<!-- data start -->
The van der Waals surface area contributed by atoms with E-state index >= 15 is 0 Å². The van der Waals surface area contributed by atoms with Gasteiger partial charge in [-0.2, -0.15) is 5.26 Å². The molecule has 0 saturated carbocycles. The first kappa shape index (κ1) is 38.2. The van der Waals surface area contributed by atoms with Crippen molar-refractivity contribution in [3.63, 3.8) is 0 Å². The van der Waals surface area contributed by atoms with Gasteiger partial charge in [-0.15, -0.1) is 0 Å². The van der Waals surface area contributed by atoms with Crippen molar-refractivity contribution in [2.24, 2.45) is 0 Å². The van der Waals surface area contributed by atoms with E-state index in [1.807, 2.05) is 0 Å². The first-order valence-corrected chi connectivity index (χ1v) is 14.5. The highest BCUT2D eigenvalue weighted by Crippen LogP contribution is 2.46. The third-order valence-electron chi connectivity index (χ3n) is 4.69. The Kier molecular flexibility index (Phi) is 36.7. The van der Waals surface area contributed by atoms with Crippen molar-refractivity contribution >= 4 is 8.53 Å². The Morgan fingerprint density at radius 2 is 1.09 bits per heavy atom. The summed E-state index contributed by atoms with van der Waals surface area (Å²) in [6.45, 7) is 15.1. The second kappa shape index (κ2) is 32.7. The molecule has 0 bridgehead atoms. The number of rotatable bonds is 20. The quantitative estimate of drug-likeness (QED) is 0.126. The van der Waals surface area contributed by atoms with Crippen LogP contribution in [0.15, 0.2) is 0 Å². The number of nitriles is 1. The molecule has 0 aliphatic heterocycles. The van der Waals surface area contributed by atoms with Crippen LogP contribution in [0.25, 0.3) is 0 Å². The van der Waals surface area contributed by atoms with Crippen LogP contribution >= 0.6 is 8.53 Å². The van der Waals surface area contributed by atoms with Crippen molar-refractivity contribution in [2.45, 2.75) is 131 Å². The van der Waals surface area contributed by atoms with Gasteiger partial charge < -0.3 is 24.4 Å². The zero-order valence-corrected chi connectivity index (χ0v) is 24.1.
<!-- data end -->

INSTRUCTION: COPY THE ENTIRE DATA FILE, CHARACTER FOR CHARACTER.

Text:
The van der Waals surface area contributed by atoms with E-state index >= 15 is 0 Å². The van der Waals surface area contributed by atoms with Gasteiger partial charge in [-0.2, -0.15) is 5.26 Å². The molecule has 0 saturated carbocycles. The first kappa shape index (κ1) is 38.2. The van der Waals surface area contributed by atoms with Crippen molar-refractivity contribution in [3.63, 3.8) is 0 Å². The van der Waals surface area contributed by atoms with Gasteiger partial charge in [-0.15, -0.1) is 0 Å². The van der Waals surface area contributed by atoms with Crippen molar-refractivity contribution in [2.24, 2.45) is 0 Å². The van der Waals surface area contributed by atoms with E-state index in [1.807, 2.05) is 0 Å². The first-order valence-corrected chi connectivity index (χ1v) is 14.5. The highest BCUT2D eigenvalue weighted by Crippen LogP contribution is 2.46. The third-order valence-electron chi connectivity index (χ3n) is 4.69. The Kier molecular flexibility index (Phi) is 36.7. The van der Waals surface area contributed by atoms with Crippen molar-refractivity contribution >= 4 is 8.53 Å². The Morgan fingerprint density at radius 2 is 1.09 bits per heavy atom. The summed E-state index contributed by atoms with van der Waals surface area (Å²) in [6.45, 7) is 15.1. The second kappa shape index (κ2) is 32.7. The molecule has 0 bridgehead atoms. The number of rotatable bonds is 20. The quantitative estimate of drug-likeness (QED) is 0.126. The van der Waals surface area contributed by atoms with Crippen LogP contribution in [0.15, 0.2) is 0 Å². The number of nitriles is 1. The molecule has 0 aliphatic heterocycles. The van der Waals surface area contributed by atoms with Crippen LogP contribution in [0.25, 0.3) is 0 Å². The van der Waals surface area contributed by atoms with Crippen LogP contribution >= 0.6 is 8.53 Å². The van der Waals surface area contributed by atoms with Crippen molar-refractivity contribution in [2.45, 2.75) is 131 Å². The van der Waals surface area contributed by atoms with Gasteiger partial charge < -0.3 is 24.4 Å². The zero-order valence-corrected chi connectivity index (χ0v) is 24.1.